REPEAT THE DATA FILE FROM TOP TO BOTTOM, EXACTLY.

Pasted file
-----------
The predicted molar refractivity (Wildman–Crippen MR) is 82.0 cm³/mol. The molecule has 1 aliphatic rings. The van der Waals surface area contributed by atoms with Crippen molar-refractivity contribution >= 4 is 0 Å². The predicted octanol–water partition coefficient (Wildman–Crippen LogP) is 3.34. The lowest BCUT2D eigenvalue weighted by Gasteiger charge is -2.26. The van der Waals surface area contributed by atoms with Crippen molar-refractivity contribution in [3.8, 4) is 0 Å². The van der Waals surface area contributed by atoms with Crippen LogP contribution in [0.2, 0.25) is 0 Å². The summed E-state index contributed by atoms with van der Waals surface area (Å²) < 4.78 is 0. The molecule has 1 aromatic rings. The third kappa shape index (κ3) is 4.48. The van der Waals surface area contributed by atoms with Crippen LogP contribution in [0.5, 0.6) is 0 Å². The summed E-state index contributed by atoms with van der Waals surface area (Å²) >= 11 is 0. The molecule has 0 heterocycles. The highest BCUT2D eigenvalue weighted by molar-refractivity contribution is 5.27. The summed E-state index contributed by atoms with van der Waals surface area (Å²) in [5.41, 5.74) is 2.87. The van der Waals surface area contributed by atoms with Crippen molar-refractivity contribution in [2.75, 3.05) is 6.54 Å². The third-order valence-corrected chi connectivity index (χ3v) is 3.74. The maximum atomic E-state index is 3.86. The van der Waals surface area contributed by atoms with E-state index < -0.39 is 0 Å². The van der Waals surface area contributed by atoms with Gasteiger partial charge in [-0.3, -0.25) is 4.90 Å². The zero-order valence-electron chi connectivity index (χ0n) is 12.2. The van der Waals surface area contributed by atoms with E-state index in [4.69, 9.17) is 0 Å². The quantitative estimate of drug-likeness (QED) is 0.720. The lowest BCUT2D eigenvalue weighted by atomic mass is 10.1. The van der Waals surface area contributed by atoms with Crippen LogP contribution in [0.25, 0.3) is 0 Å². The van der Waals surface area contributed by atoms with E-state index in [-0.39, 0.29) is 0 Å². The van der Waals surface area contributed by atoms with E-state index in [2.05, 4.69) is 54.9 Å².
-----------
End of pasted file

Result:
The predicted molar refractivity (Wildman–Crippen MR) is 82.0 cm³/mol. The molecule has 1 aliphatic rings. The van der Waals surface area contributed by atoms with Crippen molar-refractivity contribution >= 4 is 0 Å². The predicted octanol–water partition coefficient (Wildman–Crippen LogP) is 3.34. The lowest BCUT2D eigenvalue weighted by Gasteiger charge is -2.26. The van der Waals surface area contributed by atoms with Crippen molar-refractivity contribution in [3.8, 4) is 0 Å². The van der Waals surface area contributed by atoms with Crippen LogP contribution in [0.2, 0.25) is 0 Å². The summed E-state index contributed by atoms with van der Waals surface area (Å²) < 4.78 is 0. The molecule has 1 aromatic rings. The third kappa shape index (κ3) is 4.48. The van der Waals surface area contributed by atoms with Crippen LogP contribution in [0.5, 0.6) is 0 Å². The summed E-state index contributed by atoms with van der Waals surface area (Å²) >= 11 is 0. The molecule has 0 heterocycles. The highest BCUT2D eigenvalue weighted by molar-refractivity contribution is 5.27. The summed E-state index contributed by atoms with van der Waals surface area (Å²) in [5.41, 5.74) is 2.87. The van der Waals surface area contributed by atoms with Crippen molar-refractivity contribution in [2.75, 3.05) is 6.54 Å². The third-order valence-corrected chi connectivity index (χ3v) is 3.74. The maximum atomic E-state index is 3.86. The van der Waals surface area contributed by atoms with E-state index < -0.39 is 0 Å². The van der Waals surface area contributed by atoms with Gasteiger partial charge in [-0.3, -0.25) is 4.90 Å². The zero-order valence-electron chi connectivity index (χ0n) is 12.2. The van der Waals surface area contributed by atoms with E-state index in [4.69, 9.17) is 0 Å². The quantitative estimate of drug-likeness (QED) is 0.720. The lowest BCUT2D eigenvalue weighted by atomic mass is 10.1. The van der Waals surface area contributed by atoms with Crippen LogP contribution in [0.25, 0.3) is 0 Å². The van der Waals surface area contributed by atoms with E-state index in [-0.39, 0.29) is 0 Å². The van der Waals surface area contributed by atoms with E-state index in [2.05, 4.69) is 54.9 Å².